Had this plan, endorsed by Bartlett Jr, been enacted, it would have made it harder for the entire city to have its voice heard and for districts beyond Midtown to have their needs and priorities considered.

Bartlett Jr's promise to work with the city councilors also doesn't square with his clear statement of disrespect in his announcement speech, with its reference to "partisan bickering."

Pro-Life: I am 100 percent against abortion. We need to encourage our faith communities to continue to help pregnant women cope with the challenges of motherhood and eliminate this terrible practice. I also support the efforts of others, such as Catholic charities, in their fight to stop abortion.

That's commendable, and I am unaware of anything contradictory in Bartlett Jr's record. It's an important issue to me and to most conservative Tulsans, whatever their party registration. Adelson has consistently voted against key pro-life legislation aimed at increasing respect for the sanctity of human life and reducing the number of abortions in Oklahoma. Adelson's consistent pro-abortion position will make it very hard for Republicans dissatisfied with Bartlett Jr to split their tickets in Adelson's favor.

There is a question, however, that I wish Bartlett Jr had addressed, dealing with the mayor's actual powers and prerogatives dealing with pro-life issues: Will you, as mayor, veto any attempt to provide funding through the city to Planned Parenthood or any other organization that performs abortions, makes abortion referrals, or advocates for abortion rights?

In the 1990s Planned Parenthood sought CDBG funding for their clinic. That's federal money allocated by local governments. Although the Planned Parenthood of Arkansas and Eastern Oklahoma does not perform abortions in Tulsa, they do refer patients to abortion clinics, they lobby against pro-life legislation in Oklahoma City, and their Arkansas clinics provide abortion services. Money is fungible, and city funds for one of their more legitimate functions frees up donated money for their pro-abortion activities.

Second Amendment: I personally keep and bear arms. This right is a city issue, contrary to what some liberals might say. I will not support limiting our Second Amendment right.

This promise doesn't square with Bartlett Jr's endorsement of Kathy Taylor, who joined the Mayor's Coalition against Illegal Guns, a group founded by liberal mayors with the aim of repealing the Tiahrt Amendment. Bartlett Jr was proud to support Taylor's re-election and, as far as I can find, never protested her participation in this anti-gun-rights group.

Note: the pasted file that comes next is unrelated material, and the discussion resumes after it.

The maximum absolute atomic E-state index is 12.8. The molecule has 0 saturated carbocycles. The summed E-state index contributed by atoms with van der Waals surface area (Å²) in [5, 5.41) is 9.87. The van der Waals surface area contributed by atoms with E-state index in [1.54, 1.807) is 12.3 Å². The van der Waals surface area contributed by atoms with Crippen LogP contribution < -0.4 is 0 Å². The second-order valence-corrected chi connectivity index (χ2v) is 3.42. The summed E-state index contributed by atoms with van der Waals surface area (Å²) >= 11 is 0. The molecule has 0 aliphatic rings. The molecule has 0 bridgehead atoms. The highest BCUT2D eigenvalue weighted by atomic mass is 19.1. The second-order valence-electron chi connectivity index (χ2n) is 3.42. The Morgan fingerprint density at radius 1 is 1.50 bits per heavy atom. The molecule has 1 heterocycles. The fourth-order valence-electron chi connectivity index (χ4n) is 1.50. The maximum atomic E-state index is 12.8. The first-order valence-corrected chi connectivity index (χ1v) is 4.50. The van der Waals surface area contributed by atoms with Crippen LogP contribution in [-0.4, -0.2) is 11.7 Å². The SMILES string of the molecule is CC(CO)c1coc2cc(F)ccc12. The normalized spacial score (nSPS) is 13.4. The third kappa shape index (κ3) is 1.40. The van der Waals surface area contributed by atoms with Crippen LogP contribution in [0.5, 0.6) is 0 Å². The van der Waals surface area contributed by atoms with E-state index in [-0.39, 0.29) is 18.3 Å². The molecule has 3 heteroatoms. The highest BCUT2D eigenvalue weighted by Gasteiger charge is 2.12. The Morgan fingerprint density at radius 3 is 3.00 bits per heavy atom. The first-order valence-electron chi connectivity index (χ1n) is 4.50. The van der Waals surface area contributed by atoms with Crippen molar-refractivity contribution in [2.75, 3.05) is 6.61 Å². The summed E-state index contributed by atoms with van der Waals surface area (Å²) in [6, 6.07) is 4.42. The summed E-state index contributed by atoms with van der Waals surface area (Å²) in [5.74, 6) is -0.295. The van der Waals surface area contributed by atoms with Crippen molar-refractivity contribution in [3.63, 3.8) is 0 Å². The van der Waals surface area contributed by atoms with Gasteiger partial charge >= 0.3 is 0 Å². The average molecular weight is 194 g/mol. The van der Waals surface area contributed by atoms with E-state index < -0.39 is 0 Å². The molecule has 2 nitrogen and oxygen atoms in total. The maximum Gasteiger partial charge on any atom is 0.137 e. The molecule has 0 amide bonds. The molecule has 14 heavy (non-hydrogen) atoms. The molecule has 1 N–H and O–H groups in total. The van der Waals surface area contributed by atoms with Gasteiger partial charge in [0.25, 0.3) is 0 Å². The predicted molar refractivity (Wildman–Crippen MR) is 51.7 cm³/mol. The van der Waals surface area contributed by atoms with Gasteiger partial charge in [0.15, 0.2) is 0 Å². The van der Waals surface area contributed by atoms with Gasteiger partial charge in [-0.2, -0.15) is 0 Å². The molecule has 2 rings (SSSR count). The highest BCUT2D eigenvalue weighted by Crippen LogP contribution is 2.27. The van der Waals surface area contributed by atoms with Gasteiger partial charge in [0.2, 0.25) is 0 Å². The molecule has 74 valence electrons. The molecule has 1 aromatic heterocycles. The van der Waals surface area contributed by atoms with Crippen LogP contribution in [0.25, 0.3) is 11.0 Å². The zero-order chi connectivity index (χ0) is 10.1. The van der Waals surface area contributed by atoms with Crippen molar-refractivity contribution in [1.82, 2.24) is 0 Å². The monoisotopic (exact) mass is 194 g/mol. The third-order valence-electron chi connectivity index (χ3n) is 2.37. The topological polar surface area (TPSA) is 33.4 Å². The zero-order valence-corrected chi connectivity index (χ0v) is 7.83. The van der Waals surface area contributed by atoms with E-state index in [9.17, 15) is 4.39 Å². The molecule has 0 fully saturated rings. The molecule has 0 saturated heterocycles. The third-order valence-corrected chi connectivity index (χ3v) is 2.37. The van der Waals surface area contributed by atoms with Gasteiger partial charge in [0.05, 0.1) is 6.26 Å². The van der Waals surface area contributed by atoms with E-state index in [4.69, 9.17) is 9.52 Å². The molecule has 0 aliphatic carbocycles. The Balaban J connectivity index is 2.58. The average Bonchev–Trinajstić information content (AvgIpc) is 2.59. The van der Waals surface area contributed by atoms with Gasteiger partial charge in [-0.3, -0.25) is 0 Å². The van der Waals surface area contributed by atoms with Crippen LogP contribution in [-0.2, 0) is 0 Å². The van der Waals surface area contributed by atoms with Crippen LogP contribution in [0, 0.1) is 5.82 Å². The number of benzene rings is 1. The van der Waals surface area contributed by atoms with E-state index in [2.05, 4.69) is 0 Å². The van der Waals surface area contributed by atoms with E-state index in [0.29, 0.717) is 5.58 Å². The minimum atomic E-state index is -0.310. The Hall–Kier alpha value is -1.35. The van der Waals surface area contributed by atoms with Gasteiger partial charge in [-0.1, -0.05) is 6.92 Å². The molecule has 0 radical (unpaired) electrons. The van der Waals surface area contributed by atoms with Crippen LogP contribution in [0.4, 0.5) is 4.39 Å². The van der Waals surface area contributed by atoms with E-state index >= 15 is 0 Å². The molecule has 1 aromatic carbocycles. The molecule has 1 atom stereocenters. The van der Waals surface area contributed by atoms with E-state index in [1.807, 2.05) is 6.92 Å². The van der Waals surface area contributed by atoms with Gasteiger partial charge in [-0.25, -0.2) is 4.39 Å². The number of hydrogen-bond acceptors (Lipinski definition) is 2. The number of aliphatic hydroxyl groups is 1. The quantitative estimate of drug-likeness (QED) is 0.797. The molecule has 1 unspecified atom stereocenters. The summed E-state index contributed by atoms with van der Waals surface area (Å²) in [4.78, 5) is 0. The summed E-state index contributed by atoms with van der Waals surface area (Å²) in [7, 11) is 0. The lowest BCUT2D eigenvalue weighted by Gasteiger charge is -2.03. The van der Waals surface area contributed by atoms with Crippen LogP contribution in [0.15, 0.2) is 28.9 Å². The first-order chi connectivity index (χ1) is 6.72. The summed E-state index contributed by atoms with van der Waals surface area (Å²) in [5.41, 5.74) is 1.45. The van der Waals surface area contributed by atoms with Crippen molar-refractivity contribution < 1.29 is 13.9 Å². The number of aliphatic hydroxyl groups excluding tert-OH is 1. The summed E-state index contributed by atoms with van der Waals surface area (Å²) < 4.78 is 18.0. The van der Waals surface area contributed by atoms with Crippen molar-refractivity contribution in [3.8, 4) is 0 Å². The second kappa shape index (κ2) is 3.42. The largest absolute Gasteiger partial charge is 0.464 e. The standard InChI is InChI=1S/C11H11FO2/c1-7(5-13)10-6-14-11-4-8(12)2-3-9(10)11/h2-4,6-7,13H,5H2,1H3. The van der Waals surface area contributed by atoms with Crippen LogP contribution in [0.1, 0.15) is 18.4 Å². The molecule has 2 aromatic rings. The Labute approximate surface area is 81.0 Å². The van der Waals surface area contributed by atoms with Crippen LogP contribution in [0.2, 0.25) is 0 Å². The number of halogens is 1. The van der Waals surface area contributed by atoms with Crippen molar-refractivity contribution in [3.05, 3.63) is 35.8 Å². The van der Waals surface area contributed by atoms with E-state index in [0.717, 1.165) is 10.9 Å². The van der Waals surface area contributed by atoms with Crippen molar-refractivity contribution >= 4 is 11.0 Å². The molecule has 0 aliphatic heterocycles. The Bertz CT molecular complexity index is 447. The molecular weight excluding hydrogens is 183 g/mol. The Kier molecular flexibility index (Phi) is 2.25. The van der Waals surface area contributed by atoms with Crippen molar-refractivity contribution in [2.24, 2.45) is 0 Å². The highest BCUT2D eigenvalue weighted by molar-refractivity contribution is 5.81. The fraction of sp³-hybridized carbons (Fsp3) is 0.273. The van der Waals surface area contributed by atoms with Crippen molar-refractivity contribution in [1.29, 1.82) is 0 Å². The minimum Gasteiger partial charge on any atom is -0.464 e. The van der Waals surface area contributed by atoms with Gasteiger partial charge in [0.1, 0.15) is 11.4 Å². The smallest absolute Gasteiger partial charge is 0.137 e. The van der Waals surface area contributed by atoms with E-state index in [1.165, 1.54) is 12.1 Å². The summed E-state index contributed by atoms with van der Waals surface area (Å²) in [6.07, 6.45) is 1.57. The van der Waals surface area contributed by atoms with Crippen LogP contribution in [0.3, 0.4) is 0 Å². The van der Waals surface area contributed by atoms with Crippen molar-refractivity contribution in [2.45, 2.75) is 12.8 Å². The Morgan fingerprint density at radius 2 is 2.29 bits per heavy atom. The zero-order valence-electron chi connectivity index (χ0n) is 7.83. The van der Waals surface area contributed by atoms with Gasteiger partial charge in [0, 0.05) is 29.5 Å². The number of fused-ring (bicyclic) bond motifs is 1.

The National Rifle Association's political wing has endorsed Tom Adelson for Mayor, on the strength of his pro-gun-rights voting record in the State Senate.

Property Rights: I support property rights of the individual from eminent domain abuse. People are allowed to enjoy life, liberty, and the pursuit of happiness in this county and I will stand behind individual property rights which are so essential to this principal [sic].

Eminent domain abuse is in the eye of the beholder. I'd have liked some specifics: Will you veto any ordinance or resolution that authorizes eminent domain for private redevelopment? Was the City right to use its power of eminent domain to clear land for TU's new grand entrance on 11th Street?

Signing on to a statement of vague principles is easy. Bartlett Jr's recent record has enough worrisome aspects that Republican voters should insist on specific commitments before jumping on the Bartlett bandwagon.

Some time ago, Steven Roemerman sent a set of questions to all incumbent councilors to get their opinion on high speed rail, whether Tulsa needs it and how it should be funded. So far three have responded: District 2's Rick Westcott, who was reelected with a primary victory, District 9's G. T. Bynum, who faces perennial candidate Roger Lowry in the general election, and District 6's Dennis Troyer, who faces Jim Mautino, the former councilor he beat in 2006.

Dennis Troyer's responses to Roemerman's questions were almost incomprehensible, but Roemerman generously gave the councilor a chance to revise and extend his remarks. Instead of improving on his first answer, Troyer opted to send a second response as strange as the first.

You'll have to read Troyer's words for yourself, but it appears that Troyer wants to get rid of the Third Penny sales tax as a way of funding high-speed rail. (I don't get it either.)